As has been widely anticipated, the Government has announced bringing forward the deadline for banning sales of new petrol- and diesel-engined cars to 2030, earlier than the current date of 2035, as part of its much-heralded £12 billion plan for a “green industrial revolution”.
We’ve known that this may happen. 2032 has previously been mentioned by senior officials, and with the Government open about its intentions to push growth of environmental industries as a way out of the economic slump, it won’t be a surprise to many if it is brought forward by five years.
Honestly, the 2035 deadline seemed fairly optimistic as it was – and, interestingly, hybrid cars have had a reprieve until that date. That is already the life-cycle of only two normal mainstream production cars, which tend to be replaced every seven years or so. Not only that, but it’s precious little time to further clean up the National Grid and improve battery technology, which is essential if we’re to reduce the lifetime burden of electric cars and their batteries.
Yet I believe that 2030 can be done. The charging infrastructure is the main thing that everyone worries about, yet I have lived with electric cars for years now, do far higher mileage than the average driver and am confident that it will be good enough by that point.
Right now, batery propulsion is absolutely a limiting factor for anyone who routinely does long journeys. I’m the first to admit that. But just look at the spread of chargers across the country, and also at how much more focused providers are on making charging a more reliable and even enjoyable experience.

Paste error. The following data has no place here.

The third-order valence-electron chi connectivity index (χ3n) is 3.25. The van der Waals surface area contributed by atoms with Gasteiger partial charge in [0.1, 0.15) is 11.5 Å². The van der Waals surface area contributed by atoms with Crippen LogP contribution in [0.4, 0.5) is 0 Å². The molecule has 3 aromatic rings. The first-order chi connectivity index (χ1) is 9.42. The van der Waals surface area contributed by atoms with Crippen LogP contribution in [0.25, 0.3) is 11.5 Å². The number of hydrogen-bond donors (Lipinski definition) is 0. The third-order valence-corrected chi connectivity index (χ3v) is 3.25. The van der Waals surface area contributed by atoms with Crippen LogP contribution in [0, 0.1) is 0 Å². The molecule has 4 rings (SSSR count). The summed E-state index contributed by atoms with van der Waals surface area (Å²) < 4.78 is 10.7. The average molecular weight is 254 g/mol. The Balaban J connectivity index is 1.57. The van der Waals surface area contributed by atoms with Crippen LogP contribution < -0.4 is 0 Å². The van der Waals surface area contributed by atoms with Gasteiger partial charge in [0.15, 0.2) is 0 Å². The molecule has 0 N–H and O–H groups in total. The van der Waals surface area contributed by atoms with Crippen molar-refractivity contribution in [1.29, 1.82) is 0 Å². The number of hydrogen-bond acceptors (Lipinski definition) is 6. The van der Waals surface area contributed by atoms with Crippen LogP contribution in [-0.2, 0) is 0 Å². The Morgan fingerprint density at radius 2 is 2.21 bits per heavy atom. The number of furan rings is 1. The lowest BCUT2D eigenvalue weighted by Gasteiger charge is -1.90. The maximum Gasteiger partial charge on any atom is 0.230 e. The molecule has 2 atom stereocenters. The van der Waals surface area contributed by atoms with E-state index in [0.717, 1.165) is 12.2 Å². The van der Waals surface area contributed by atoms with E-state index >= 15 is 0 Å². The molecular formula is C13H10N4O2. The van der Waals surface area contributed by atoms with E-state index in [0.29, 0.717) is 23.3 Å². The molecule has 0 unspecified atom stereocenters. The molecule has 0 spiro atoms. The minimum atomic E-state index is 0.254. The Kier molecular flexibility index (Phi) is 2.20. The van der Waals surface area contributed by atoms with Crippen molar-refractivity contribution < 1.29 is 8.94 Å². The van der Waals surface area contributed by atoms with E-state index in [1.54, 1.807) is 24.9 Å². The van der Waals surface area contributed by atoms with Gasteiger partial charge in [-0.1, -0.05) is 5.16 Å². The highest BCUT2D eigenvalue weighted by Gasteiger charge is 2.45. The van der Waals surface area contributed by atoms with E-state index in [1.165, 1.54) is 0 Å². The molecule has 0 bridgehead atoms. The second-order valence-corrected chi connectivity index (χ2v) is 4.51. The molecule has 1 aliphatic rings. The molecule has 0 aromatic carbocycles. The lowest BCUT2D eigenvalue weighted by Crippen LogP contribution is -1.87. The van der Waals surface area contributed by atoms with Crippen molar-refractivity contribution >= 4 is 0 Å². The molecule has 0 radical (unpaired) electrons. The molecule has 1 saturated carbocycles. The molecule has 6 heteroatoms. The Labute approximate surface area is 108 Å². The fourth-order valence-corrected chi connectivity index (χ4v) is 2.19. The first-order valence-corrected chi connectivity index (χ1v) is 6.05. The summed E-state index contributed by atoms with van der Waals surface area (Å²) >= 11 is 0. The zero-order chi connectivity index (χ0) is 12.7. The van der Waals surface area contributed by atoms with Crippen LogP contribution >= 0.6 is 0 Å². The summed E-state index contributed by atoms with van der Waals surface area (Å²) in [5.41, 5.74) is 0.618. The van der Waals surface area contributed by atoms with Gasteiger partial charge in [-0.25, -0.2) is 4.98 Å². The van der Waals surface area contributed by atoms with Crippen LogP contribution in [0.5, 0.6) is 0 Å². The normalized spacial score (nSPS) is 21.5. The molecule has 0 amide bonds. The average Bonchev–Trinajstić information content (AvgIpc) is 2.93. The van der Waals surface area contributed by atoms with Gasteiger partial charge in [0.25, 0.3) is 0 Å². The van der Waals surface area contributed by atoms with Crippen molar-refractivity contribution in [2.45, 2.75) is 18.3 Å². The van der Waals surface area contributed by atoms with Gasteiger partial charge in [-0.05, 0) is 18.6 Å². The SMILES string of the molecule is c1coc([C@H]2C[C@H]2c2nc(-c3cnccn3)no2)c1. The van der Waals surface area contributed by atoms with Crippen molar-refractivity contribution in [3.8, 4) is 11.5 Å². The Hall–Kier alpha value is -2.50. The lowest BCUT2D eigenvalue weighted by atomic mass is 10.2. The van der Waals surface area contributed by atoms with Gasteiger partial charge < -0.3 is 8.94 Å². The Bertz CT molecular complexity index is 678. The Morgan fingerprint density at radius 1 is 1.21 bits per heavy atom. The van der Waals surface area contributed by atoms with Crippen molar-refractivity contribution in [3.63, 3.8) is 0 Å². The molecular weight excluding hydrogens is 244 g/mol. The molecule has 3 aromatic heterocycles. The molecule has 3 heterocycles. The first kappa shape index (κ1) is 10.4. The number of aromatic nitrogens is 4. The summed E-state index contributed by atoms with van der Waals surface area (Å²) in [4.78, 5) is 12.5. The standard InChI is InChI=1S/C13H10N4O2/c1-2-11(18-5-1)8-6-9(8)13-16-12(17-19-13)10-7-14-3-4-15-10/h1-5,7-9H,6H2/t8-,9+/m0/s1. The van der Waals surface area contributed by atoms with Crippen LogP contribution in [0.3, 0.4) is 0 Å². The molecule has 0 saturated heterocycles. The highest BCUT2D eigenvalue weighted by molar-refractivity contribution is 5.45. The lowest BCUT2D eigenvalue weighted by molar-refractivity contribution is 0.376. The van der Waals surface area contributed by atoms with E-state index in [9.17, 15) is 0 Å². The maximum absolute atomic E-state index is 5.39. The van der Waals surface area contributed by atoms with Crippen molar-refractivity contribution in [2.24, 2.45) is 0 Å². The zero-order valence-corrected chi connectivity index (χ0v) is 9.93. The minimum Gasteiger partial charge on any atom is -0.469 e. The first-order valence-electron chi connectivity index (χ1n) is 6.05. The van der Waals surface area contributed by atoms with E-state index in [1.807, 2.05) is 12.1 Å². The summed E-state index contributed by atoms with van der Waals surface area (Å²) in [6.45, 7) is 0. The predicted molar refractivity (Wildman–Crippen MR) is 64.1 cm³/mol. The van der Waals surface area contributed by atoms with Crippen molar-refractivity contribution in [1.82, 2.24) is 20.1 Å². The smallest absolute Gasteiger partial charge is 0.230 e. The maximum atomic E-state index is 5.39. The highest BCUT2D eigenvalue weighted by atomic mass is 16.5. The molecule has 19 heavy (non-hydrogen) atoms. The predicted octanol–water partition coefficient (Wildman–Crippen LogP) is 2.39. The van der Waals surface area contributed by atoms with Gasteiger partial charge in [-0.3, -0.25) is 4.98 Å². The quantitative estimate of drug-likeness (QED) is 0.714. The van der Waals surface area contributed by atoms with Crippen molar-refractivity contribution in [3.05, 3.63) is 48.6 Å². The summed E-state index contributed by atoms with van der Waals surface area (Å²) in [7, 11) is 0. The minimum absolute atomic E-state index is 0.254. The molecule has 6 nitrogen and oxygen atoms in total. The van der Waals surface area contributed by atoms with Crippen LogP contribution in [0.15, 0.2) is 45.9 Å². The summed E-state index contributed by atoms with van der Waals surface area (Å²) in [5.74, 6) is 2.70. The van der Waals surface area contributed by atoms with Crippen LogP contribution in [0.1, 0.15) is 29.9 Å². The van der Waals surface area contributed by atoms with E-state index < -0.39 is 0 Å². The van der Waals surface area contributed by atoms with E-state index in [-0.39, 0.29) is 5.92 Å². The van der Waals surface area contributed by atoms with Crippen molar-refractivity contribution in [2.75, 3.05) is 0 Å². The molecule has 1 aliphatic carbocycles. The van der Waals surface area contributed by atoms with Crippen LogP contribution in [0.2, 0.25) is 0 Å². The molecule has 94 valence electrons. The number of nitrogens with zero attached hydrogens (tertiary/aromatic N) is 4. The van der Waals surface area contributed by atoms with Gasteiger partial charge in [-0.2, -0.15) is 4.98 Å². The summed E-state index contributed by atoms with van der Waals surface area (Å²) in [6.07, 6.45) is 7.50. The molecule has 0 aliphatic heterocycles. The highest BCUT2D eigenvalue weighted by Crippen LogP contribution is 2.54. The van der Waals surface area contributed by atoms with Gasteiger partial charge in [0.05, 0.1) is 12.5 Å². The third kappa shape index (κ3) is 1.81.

According to the zap-map.com website of car charging facilities, 386 new chargers have been installed in the UK in the last 30 days.
In other news, Gridserve has just announced details of its Electric Forecourt, which is set to open in November this year. It’ll feature 24 ultra-rapid chargers, all of which are powered by renewable energy. Payment will be contactless, charging will be quick, you can buy a coffee, go to the loo and buy your groceries, and there are plans for 100 similar sites to be built in the next five years.
Charging provider Ionity is also working to install 2,400 ultra-rapid chargers across Europe, with some 50 intended for the UK.
Also, BP Chargemaster is rolling out its ultra-rapid network and expects to have 700 in place by 2025, and 1,400 by 2030. It’s also just opened its first 50kW rapid chargers located in a Marks and Spencer car park. It’s not just any charger… It’s contactless, and will deliver 100 miles of range in around 40 minutes – barely enough time to buy and eat your Lochmuir smoked salmon salad.
So look, less than two weeks ago I said on this website that we need to be patient and accept that electric cars and the charging infrastructure will take time to establish themselves. And that’s still a key message here. It’s not going to happen overnight and we need to realise that.
Yet, I believe there is now so much money, brainpower and determination going into electrification that the 2030 deadline is achievable. Especially if we can be positive and realistic about it, rather than endlessly moaning about how long it takes to charge a car. Plus, don’t forget that plenty of drivers will still be using petrol and diesel cars for many years after the 2030 deadline, there just won’t be any new ones sold.